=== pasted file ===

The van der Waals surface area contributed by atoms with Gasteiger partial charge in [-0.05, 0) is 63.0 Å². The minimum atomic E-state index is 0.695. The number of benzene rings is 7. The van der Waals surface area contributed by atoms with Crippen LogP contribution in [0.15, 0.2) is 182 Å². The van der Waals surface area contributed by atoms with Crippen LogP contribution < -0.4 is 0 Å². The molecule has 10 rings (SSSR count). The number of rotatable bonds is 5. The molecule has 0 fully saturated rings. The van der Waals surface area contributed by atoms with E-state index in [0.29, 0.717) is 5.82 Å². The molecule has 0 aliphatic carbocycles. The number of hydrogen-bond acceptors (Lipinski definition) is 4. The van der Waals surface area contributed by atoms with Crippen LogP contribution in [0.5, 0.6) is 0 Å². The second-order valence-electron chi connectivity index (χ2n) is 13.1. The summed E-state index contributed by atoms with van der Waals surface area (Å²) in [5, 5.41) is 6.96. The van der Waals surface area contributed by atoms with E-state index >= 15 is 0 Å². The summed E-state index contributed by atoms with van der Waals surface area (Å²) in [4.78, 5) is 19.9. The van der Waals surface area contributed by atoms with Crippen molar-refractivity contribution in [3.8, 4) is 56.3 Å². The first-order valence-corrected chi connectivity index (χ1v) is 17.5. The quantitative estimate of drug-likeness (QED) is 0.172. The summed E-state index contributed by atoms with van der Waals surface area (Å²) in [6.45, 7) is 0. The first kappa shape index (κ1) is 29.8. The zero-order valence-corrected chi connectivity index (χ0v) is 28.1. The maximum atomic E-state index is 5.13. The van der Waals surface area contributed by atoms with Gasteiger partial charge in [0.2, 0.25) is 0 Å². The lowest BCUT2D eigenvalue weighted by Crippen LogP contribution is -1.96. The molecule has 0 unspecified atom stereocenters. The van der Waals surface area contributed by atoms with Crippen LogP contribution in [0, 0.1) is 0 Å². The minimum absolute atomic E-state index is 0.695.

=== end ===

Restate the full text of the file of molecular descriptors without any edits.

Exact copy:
The van der Waals surface area contributed by atoms with Gasteiger partial charge in [-0.05, 0) is 63.0 Å². The minimum atomic E-state index is 0.695. The number of benzene rings is 7. The van der Waals surface area contributed by atoms with Crippen LogP contribution in [0.15, 0.2) is 182 Å². The van der Waals surface area contributed by atoms with Crippen LogP contribution < -0.4 is 0 Å². The molecule has 10 rings (SSSR count). The number of rotatable bonds is 5. The molecule has 0 fully saturated rings. The van der Waals surface area contributed by atoms with E-state index in [0.29, 0.717) is 5.82 Å². The molecule has 0 aliphatic carbocycles. The number of hydrogen-bond acceptors (Lipinski definition) is 4. The van der Waals surface area contributed by atoms with Crippen LogP contribution in [0.5, 0.6) is 0 Å². The second-order valence-electron chi connectivity index (χ2n) is 13.1. The summed E-state index contributed by atoms with van der Waals surface area (Å²) in [5, 5.41) is 6.96. The van der Waals surface area contributed by atoms with E-state index >= 15 is 0 Å². The summed E-state index contributed by atoms with van der Waals surface area (Å²) in [4.78, 5) is 19.9. The van der Waals surface area contributed by atoms with Crippen molar-refractivity contribution in [3.8, 4) is 56.3 Å². The first-order valence-corrected chi connectivity index (χ1v) is 17.5. The quantitative estimate of drug-likeness (QED) is 0.172. The summed E-state index contributed by atoms with van der Waals surface area (Å²) in [6.45, 7) is 0. The first kappa shape index (κ1) is 29.8. The zero-order valence-corrected chi connectivity index (χ0v) is 28.1. The maximum atomic E-state index is 5.13. The van der Waals surface area contributed by atoms with Gasteiger partial charge in [0.2, 0.25) is 0 Å². The lowest BCUT2D eigenvalue weighted by Crippen LogP contribution is -1.96. The molecule has 0 unspecified atom stereocenters. The van der Waals surface area contributed by atoms with Crippen LogP contribution in [0, 0.1) is 0 Å². The minimum absolute atomic E-state index is 0.695.